By Daniel Borgen, PQ Monthly
When it comes to our rather long, drawn out battle for LGBTQ rights, there isn’t much Terry Bean hasn’t borne witness to — or been intimately involved with. Best known for co-founding national gay powerhouses like the Human Rights Campaign (HRC) and the Gay & Lesbian Victory Fund, he’s inarguably among our city’s most visible and influential civil rights activists — and he routinely does it all on a national stage.
Bean, a fifth-generation Portlander who owns and operates Bean Investment Real Estate, also helped organize the National Gay Games and, in 1979, the National March on Washington for Lesbian and Gay Rights — the first march of its kind. That event drew thousands upon thousands of LGBTQ people to our nation’s capital to demand equal rights and protections.
As we’re all keenly aware by now, election day is fast-approaching, and PQ Monthly chatted with Bean about the past, present, and future of LGBTQ politics — and the monumental importance surrounding our choices Nov. 6.
On his proudest moments with HRC: “Obviously the repeal of Don’t Ask, Don’t Tell, as well as the passage of the Hate Crimes Act, would not have been possible without over 30 years of work educating politicians, lobbying and raising money to support our friends and defeat our enemies, and strategizing that path to legislative victory. Those tireless efforts behind the scenes have too often gone unnoticed and un-thanked — and I think that’s a shame.
“The HRC’s Corporate Equality Index has also been a remarkable success; it changed the job market and employment environment for LGBT people. This isn’t as effective as passing ENDA (Employment Non-Discrimination Act), but it has gone a long way towards helping businesses understand and address the needs of their LGBT employees — and to treat them fairly in the hiring process. People forget how different things were eight or nine years ago — when the Federal Marriage Amendment came so close to passage. I saw firsthand how critical the HRC was in blocking that effort — and how they used every political chip they had on Capitol Hill to defeat that horrible law.”
On his most memorable political moment: “It was election night, 1990, when my best friend Barbara Roberts was elected Governor of Oregon. It was thrilling to watch her become the strongest governor in the country for LGBT rights. While governor, she was also on the HRC’s Board of Directors — something unheard of at the time.
“Another standout moment was the election of Barack Obama — because I knew from the beginning what an important advocate he would be for our community. Maybe it’s because I knew him personally from the start of his campaign, but nothing he’s done on behalf of our community has surprised me, and it’s sometimes been frustrating to hear naysayers among us criticize him for not doing everything right away.”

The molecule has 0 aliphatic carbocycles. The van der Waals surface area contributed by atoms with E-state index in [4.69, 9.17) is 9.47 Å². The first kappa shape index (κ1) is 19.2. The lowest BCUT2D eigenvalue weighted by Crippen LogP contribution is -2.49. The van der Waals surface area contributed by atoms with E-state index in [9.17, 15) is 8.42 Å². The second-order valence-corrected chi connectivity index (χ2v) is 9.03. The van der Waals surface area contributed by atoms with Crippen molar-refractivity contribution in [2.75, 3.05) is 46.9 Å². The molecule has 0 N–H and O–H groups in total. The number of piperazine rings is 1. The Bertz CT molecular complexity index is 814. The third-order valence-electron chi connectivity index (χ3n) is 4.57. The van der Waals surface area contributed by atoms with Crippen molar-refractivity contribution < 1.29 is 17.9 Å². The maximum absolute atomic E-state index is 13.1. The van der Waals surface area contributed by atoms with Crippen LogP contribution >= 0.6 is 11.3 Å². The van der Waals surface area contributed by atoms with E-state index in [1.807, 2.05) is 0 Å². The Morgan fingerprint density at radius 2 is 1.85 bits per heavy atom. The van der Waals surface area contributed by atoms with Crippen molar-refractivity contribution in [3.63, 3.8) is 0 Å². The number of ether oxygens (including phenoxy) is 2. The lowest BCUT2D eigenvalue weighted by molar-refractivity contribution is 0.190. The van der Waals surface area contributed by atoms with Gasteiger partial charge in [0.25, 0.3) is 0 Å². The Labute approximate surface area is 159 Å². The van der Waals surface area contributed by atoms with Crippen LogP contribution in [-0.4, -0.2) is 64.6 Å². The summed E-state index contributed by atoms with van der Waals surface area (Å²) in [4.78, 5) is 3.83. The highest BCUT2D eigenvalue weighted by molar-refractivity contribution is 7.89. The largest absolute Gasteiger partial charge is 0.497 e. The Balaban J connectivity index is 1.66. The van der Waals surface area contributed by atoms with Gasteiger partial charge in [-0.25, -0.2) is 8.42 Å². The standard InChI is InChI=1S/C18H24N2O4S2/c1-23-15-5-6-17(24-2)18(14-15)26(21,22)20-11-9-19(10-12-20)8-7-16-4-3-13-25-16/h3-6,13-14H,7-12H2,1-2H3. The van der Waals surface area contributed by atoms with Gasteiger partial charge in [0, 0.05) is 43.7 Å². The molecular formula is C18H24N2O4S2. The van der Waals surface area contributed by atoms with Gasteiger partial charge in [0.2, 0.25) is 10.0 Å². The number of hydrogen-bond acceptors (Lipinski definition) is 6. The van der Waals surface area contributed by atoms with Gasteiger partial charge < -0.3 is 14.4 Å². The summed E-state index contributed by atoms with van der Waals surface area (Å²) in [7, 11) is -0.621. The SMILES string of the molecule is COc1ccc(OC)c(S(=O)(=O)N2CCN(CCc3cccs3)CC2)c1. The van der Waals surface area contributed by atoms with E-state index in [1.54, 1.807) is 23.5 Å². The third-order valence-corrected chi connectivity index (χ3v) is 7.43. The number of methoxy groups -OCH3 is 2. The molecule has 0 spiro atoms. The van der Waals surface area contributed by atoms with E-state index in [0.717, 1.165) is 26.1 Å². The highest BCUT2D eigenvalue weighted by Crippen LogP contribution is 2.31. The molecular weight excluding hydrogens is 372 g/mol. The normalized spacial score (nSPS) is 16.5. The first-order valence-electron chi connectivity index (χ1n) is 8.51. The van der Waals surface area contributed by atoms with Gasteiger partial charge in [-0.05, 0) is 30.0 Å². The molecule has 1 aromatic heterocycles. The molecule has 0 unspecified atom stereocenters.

On what he’d implore each and every reader to consider: “Elections have serious consequences. People say they don’t care about politics, but I know they care about their friends being fired from their jobs for being gay, I know they care about respect for our relationships, and I know they care about LGBT suicide. Who is elected makes a huge difference for LGBT families and our whole community. I think it’s high time we demand our family and friends and the people closest to us consider our equality when they cast their vote. It is unacceptable for people who say they love us to support those who consistently block our path to justice and the dignity we deserve as Americans. They must be told that continuing to do so is an act of betrayal and will harm our relationships.”
When Bean daydreams, in five years he imagines: “I’d like to see a Supreme Court with a solid majority of progressives. Over the next few years, many LGBT cases will be heard at the highest level and it’s critical that President Obama is reelected so he can nominate judges who will treat our community’s concerns fairly and with an open mind.
“The new health care law has a large number of provisions in it that help the LGBT community — and a progressive majority on the Supreme Court is also important to protect equal access to health care for LGBT Americans and their families. Everything we’ve worked so hard for, for decades, could be put in jeopardy if we have a President Romney instead of a President Obama.”
Look for more from Terry Bean on our blog.